Returning to FIG. 3(d), a bit line resist pattern 160 is formed on pillar resist pattern 150 and silicon dioxide film 155. The lithography process for forming resist pattern 160 uses a mask having a polarity which is opposite to the polarity of the mask used to form the patterned resist 50 in the conventional process of FIG. 1. Alternatively, the same mask used to form the patterned resist 50 in the conventional process of FIG. 1 can be used with a resist of a polarity type which is opposite to the polarity type of the resist used in the conventional process. Because of the relaxed wafer topography, an antireflective coating (ARC) 162 may be used, if desired, in the lithography process as is known in the art. Such a coating cuts down on light scattering into the resist. Then, as shown in FIG. 3(e), a second silicon dioxide film 165 is formed on the first silicon dioxide layer 155 using the LPD process. Again, because the deposition uses hydrophobic silicon dioxide, no silicon dioxide is formed on the resist pattern 160. The level of silicon dioxide film 165 is substantially the same as the level of resist pattern 160. Silicon dioxide films 155 and 165 constitute the interlayer insulating film 135 of FIG. 2. Next, as shown in FIG. 3(f), the resist patterns 150 and 160 are removed simultaneously using a conventional resist stripping process to form an opening 170. Then, as shown in FIG. 3(g), a conductive layer 145 is deposited and planarized using chemical mechanical polishing. Conductive layer 145 may be any conductive material such as molybdenum, polysilicon, aluminum, tungsten, copper, molybdenum silicide (MoSi), tungsten silicide (WSi), and the like.
As noted above, in an alternative embodiment, a buffer silicon dioxide layer may be provided before the contact lithography to prevent contact between the resist pattern 150 and substrate 105. In this case, a thin silicon dioxide layer (not shown) having a thickness of about 100 Å is formed by thermal oxidation on diffusion regions 122 of FIG. 3(a). A light etching process such as a wet etch is used to open up the bit line contact after the removal of the resist patterns 150 and 160 in the step of FIG. 3(f) and prior to forming conductive layer 145 in the step of FIG. 3(g).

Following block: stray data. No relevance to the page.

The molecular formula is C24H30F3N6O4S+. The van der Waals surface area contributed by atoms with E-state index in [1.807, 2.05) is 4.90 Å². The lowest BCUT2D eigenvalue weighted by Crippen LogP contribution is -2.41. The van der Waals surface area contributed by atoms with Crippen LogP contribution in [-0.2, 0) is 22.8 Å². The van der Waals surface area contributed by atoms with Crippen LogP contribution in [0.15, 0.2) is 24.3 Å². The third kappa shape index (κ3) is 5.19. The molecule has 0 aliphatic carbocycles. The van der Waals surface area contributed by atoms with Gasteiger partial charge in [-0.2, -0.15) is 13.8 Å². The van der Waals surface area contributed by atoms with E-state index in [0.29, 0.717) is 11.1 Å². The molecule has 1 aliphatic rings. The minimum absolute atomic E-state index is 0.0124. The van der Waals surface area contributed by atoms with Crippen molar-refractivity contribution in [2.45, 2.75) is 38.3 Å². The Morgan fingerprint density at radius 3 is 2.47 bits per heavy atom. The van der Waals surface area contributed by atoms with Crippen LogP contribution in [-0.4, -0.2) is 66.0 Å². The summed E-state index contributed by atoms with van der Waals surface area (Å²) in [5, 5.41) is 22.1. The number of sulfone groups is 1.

As described above, a metallization structure may be formed without etching. By avoiding etching processes, the fabrication of LSI devices may be simplified and the cost of the fabrication may be reduced. In addition, because of the relaxed wafer topography, a fine resist having a large process margin can be made. Also, the need for using high resolution lithography processes is mitigated.
While there has been shown and described the preferred embodiments of the invention, it will be evident to those skilled in the art that various modifications may be made thereto without departing from the spirit and scope of the invention as set forth in the appended claims.
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|U.S. Classification||438/597, 438/671, 438/622, 257/E21.577, 257/E21.579, 438/641, 438/586, 438/637, 438/624, 438/638|
|International Classification||H01L21/3205, H01L21/768, H01L21/28, H01L23/52|
|Cooperative Classification||H01L2221/1026, H01L21/76802, H01L21/76807|
|European Classification||H01L21/768B2, H01L21/768B2D|
|Dec 20, 1996||AS||Assignment|
Owner name: KABUSHIKI KAISHA TOSHIBA, JAPAN
Free format text: ASSIGNMENT OF ASSIGNORS INTEREST;ASSIGNOR:HASHIMOTO, KOJI;REEL/FRAME:008325/0186
Effective date: 19961206
|Jun 9, 2003||FPAY||Fee payment|
Year of fee payment: 4
|Jun 8, 2007||FPAY||Fee payment|
Year of fee payment: 8
|Aug 8, 2011||REMI||Maintenance fee reminder mailed|
|Jan 4, 2012||LAPS||Lapse for failure to pay maintenance fees|
|Feb 21, 2012||FP||Expired due to failure to pay maintenance fee|
Effective date: 20120104